It is important to realize, that the intactness of the gut-blood barrier is crucial for maintaining the composition of gut microbiota, and that any damage to that barrier results in changes in its composition. It has been suggested that altered gut microbiota in some ASD children (late onset) may be due to disruption of indigenous microbiota by certain antimicrobial drugs [55]. The Clostridial species emerged as the most likely candidate, since it has been implicated in diarrhea diseases of humans and animals. This hypothesis is supported by the reports of increased intestinal permeability [56-58] in children with autism. Treatment with antibiotics is associated with increased intestinal colonization with a number of opportunistic bacteria, including C. difficile. Interestingly, the animal studies are in support of human observations; they further suggest that the changes in microbiota may be sex-dependent and more significant in males [59,60]. In summary, there is consensus on the increase of both IBD prevalence [20] and a shift from health promoting bacteria to spore-producing, antibiotic resistant, neurotoxins-producing bacteria in autism.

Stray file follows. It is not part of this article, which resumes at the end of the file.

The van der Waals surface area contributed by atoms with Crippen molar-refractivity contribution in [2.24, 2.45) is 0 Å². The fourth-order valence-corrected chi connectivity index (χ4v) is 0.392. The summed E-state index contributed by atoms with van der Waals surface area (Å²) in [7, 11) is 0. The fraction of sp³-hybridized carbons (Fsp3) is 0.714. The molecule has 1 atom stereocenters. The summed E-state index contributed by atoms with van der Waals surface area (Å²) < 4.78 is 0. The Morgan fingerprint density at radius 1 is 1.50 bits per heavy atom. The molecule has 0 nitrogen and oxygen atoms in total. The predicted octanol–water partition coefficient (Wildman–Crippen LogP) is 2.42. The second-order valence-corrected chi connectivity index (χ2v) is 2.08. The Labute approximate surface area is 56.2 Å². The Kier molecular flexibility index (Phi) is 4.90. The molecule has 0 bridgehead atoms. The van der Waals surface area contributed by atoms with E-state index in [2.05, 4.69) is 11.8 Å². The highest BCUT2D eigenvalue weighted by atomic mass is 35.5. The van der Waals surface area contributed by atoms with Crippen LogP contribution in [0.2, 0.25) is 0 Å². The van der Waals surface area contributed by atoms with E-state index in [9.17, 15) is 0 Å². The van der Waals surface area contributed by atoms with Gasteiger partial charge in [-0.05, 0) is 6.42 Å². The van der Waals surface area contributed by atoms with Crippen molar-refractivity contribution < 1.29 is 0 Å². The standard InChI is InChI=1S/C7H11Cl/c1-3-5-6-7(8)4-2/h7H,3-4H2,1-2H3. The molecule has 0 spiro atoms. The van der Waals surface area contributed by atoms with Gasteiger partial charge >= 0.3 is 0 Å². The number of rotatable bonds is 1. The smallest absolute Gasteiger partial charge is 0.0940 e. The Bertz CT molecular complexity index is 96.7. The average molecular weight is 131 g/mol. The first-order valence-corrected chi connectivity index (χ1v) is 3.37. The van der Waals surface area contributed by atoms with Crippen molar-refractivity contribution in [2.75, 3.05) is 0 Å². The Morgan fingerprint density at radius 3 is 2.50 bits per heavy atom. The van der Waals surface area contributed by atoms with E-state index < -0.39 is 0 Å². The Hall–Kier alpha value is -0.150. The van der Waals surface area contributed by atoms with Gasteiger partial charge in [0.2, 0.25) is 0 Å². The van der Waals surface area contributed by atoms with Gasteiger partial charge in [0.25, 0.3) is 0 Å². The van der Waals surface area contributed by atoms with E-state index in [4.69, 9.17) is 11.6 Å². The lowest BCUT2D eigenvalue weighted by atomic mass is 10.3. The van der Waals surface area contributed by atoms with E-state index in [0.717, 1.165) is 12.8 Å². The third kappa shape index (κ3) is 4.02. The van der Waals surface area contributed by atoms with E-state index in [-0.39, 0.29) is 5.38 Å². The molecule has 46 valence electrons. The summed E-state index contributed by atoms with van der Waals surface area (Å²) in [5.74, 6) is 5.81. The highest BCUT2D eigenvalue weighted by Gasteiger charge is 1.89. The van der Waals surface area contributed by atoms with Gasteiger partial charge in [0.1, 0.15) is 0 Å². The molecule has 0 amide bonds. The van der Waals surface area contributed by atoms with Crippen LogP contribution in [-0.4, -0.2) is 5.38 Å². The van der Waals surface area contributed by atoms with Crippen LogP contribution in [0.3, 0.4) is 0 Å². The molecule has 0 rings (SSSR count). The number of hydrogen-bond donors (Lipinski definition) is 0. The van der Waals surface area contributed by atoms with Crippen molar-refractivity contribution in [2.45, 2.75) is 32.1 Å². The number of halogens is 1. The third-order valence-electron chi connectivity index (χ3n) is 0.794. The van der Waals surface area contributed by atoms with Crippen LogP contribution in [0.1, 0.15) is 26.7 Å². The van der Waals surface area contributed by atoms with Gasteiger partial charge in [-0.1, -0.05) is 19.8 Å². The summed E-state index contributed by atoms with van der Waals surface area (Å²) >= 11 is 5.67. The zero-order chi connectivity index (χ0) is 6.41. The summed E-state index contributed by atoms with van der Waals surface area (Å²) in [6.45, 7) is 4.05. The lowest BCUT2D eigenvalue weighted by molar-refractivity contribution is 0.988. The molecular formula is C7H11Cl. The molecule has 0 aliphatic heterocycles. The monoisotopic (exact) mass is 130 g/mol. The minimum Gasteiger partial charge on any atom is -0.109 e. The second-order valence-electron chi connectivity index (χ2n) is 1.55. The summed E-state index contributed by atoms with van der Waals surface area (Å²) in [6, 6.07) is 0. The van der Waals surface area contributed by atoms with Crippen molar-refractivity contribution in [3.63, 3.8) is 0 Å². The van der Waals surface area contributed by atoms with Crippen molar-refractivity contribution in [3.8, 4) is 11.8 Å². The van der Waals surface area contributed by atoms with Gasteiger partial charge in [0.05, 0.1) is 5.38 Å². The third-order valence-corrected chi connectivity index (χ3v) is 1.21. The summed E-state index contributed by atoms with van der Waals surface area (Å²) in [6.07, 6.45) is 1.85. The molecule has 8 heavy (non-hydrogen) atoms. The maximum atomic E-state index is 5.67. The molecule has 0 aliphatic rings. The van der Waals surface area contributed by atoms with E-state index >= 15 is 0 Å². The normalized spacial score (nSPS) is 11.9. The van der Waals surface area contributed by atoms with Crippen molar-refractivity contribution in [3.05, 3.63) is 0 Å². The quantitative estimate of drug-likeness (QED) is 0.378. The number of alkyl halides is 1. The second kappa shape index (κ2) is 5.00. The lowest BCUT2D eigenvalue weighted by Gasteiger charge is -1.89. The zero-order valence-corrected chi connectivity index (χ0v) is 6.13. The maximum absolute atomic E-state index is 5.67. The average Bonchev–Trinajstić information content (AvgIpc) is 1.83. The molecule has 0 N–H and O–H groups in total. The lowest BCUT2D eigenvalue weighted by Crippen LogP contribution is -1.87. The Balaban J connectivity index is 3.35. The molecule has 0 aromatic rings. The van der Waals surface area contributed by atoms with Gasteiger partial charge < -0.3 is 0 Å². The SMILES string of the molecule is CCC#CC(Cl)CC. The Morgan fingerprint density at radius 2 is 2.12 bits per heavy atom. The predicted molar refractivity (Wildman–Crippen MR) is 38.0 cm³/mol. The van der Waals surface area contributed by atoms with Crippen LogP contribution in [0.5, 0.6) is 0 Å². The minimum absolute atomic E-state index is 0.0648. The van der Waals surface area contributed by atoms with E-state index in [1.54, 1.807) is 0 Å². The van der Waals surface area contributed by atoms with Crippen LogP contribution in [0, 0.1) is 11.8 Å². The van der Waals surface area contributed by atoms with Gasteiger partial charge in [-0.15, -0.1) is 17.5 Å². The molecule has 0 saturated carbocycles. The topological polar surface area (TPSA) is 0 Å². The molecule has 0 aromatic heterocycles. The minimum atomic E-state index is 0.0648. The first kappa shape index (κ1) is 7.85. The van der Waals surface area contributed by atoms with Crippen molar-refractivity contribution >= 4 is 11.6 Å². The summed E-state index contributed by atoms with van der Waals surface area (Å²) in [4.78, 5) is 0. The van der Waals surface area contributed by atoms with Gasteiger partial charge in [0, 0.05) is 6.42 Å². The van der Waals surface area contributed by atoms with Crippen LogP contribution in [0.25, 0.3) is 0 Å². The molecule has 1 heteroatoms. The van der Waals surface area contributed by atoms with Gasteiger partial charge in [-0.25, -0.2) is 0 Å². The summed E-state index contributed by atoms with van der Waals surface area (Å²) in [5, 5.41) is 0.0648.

The human gut, sterile at birth, is first colonized by bacteria during birth and the postpartum period by facultative and anaerobic bacteria, Lactobacillus and Bifidobacterium, derived from mother’s vaginal and fecal bacteria. This first gut colonization is disrupted in children derived by C-sections, as is the case in premature births, when gut is first colonized by predominantly skin bacteria. It has been suggested that the recent increase in C-sections may contribute to reduced bacterial diversity of gut microbiota resulting in ‘microbial deprivation syndrome”, that is insufficient diversity of microbial stimulation resulting in the abnormal immune system and the CNS maturation [61].

The second gut colonization occurs around the time of weaning when the digestive system adjusts to the switch from mother’s milk to solids. The first microbiota, dominated by Actinobacteria and Proteobacteria are gradually replaced by strict anaerobic members of Bacteroidetes and Firmicutes. The individual gut profiles are established by the end of the first year, and the adult profiles by 3-5 years [62].